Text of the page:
As the New York Times reports, the 2017 hurricane season is likely to be one of the worst on record. The frequency and intensity of storms this year are well above average, and it will “almost certainly be the most expensive season on record for the United States.” Recovery is expected to be even more costly than in 2005, when Hurricane Katrina devastated New Orleans. AccuWeather estimates the economic damage of Hurricanes Harvey and Irma alone at $290 billion—and the season is far from over.
In order to make disaster recovery purchasing easier, GSA has issued a memorandum announcing the following changes “for direct purposes of the response to Irma”:
- Raising the micropurchase threshold to $20K
- Raising the simplified acquisition threshold to $750K or $13M for commercial items.
In other words, GSA is allowing higher value Schedule purchases to be made more quickly, bypassing the complicated process usually required for large Government purchases. The changes remain in effect until December 31, 2017, unless otherwise modified.
Additionally, an earlier memo included the following guidelines for purchasing activities:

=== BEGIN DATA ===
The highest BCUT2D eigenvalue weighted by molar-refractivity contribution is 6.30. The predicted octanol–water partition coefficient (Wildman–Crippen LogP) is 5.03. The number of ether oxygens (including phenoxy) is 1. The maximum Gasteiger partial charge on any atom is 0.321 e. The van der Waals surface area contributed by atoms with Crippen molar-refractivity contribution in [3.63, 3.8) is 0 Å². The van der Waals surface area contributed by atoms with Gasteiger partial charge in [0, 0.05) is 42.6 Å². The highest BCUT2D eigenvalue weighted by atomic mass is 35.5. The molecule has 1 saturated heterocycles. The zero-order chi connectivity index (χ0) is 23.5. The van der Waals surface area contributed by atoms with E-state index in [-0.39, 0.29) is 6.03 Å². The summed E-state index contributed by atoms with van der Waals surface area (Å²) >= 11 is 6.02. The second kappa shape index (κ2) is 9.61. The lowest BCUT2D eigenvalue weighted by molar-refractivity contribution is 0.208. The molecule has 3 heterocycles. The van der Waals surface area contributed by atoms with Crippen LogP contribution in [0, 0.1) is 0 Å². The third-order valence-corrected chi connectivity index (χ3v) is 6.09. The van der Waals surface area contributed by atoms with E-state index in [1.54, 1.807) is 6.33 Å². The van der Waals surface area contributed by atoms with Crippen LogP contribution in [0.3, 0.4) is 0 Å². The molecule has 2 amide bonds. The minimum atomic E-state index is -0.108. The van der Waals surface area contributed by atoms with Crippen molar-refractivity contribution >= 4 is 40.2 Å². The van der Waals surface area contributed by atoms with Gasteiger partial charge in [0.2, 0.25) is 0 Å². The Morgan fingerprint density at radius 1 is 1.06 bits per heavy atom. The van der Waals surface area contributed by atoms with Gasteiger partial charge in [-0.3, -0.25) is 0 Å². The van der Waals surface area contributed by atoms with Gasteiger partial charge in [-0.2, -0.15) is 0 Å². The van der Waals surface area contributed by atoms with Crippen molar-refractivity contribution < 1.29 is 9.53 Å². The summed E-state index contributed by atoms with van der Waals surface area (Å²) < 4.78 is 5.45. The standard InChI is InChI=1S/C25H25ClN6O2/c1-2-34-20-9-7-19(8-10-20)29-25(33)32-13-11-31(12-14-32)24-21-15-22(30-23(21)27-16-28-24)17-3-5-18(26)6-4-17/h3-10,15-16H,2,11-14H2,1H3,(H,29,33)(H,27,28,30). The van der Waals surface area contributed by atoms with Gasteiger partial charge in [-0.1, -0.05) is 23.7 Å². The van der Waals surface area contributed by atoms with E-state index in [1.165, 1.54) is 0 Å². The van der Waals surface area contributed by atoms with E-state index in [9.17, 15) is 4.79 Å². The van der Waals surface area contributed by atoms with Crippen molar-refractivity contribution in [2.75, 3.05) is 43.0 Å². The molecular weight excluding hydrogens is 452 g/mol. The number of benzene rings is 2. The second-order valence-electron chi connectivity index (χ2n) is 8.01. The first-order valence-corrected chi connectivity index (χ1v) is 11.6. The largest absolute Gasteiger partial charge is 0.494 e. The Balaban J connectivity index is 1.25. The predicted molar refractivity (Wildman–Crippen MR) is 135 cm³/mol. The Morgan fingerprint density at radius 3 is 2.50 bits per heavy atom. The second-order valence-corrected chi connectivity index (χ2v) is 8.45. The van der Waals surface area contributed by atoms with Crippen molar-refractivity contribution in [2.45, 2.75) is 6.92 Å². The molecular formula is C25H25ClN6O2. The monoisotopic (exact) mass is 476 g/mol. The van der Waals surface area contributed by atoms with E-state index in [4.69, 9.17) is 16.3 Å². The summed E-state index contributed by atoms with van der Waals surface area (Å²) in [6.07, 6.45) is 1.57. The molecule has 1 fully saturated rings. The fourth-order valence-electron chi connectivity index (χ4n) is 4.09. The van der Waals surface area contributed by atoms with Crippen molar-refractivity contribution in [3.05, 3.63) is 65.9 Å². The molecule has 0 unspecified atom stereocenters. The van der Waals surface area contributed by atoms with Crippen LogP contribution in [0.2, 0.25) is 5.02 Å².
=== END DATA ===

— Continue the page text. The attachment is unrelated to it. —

- Preference should be given to local firms in disaster areas by way of local set-asides where feasible
- Preference should be given to pre-existing contracts like blanket purchase agreements, GSA Schedules, and IDIQs.
- Contracting officers may “limit competition when needed” in accordance with FAR 6.302-2, which makes an exception to typical purchasing rules for “urgent and compelling” needs. When using this clause, the memo states, the following rules apply:
- A synopsis is not required if it would cause harmful delay
- Justifications/approvals may take place after award, if they would “unreasonably delay the acquisition”
- While “you do need to go to the maximum competition practicable,” this can be accomplished by simply “phoning a reasonable number of sources and asking for quotes and delivery time, on the spot”
- Periods of Performance should be kept brief.
While the normal requirements surrounding Government purchasing are designed to ensure fair and open competition, they can result in an unacceptably slow pace during disaster scenarios. GSA’s changes are an important step to ensuring that well-intended rules do not further exacerbate the crises facing hurricane-afflicted areas.
If you have questions about how these changes will affect the use of your GSA Schedule, please contact Global Services today.